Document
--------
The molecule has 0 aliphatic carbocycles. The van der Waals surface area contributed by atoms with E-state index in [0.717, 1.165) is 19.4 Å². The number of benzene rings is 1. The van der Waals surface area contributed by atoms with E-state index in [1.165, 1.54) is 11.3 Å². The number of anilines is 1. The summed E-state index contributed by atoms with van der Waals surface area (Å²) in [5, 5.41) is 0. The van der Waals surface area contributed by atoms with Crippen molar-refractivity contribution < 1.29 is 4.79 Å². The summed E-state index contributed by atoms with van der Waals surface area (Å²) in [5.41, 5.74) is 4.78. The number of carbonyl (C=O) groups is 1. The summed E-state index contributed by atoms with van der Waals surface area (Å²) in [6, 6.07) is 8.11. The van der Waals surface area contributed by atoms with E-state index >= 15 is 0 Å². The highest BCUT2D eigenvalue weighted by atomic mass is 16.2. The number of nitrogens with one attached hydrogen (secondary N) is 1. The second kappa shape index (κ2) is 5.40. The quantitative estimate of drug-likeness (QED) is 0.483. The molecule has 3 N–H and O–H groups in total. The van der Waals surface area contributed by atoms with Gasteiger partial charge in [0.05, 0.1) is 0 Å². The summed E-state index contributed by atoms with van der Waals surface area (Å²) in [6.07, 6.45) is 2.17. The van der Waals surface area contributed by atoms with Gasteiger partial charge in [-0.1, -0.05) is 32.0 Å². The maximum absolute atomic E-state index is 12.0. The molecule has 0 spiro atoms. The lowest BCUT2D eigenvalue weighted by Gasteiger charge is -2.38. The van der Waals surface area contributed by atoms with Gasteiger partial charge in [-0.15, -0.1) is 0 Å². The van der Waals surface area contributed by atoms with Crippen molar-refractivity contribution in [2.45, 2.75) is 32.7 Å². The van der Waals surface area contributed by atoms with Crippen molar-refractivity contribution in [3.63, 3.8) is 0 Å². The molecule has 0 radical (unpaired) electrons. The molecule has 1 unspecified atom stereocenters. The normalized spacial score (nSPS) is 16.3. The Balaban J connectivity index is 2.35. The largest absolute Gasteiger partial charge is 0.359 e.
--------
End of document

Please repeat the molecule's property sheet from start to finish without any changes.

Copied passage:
The molecule has 0 aliphatic carbocycles. The van der Waals surface area contributed by atoms with E-state index in [0.717, 1.165) is 19.4 Å². The number of benzene rings is 1. The van der Waals surface area contributed by atoms with E-state index in [1.165, 1.54) is 11.3 Å². The number of anilines is 1. The summed E-state index contributed by atoms with van der Waals surface area (Å²) in [5, 5.41) is 0. The van der Waals surface area contributed by atoms with Crippen molar-refractivity contribution < 1.29 is 4.79 Å². The summed E-state index contributed by atoms with van der Waals surface area (Å²) in [5.41, 5.74) is 4.78. The number of carbonyl (C=O) groups is 1. The summed E-state index contributed by atoms with van der Waals surface area (Å²) in [6, 6.07) is 8.11. The van der Waals surface area contributed by atoms with E-state index >= 15 is 0 Å². The highest BCUT2D eigenvalue weighted by atomic mass is 16.2. The number of nitrogens with one attached hydrogen (secondary N) is 1. The second kappa shape index (κ2) is 5.40. The quantitative estimate of drug-likeness (QED) is 0.483. The molecule has 3 N–H and O–H groups in total. The van der Waals surface area contributed by atoms with Gasteiger partial charge in [0.05, 0.1) is 0 Å². The summed E-state index contributed by atoms with van der Waals surface area (Å²) in [6.07, 6.45) is 2.17. The van der Waals surface area contributed by atoms with Gasteiger partial charge in [-0.1, -0.05) is 32.0 Å². The maximum absolute atomic E-state index is 12.0. The molecule has 0 spiro atoms. The lowest BCUT2D eigenvalue weighted by Gasteiger charge is -2.38. The van der Waals surface area contributed by atoms with Gasteiger partial charge in [-0.15, -0.1) is 0 Å². The van der Waals surface area contributed by atoms with Crippen molar-refractivity contribution in [2.45, 2.75) is 32.7 Å². The van der Waals surface area contributed by atoms with Crippen molar-refractivity contribution in [3.63, 3.8) is 0 Å². The molecule has 0 radical (unpaired) electrons. The molecule has 1 unspecified atom stereocenters. The normalized spacial score (nSPS) is 16.3. The Balaban J connectivity index is 2.35. The largest absolute Gasteiger partial charge is 0.359 e.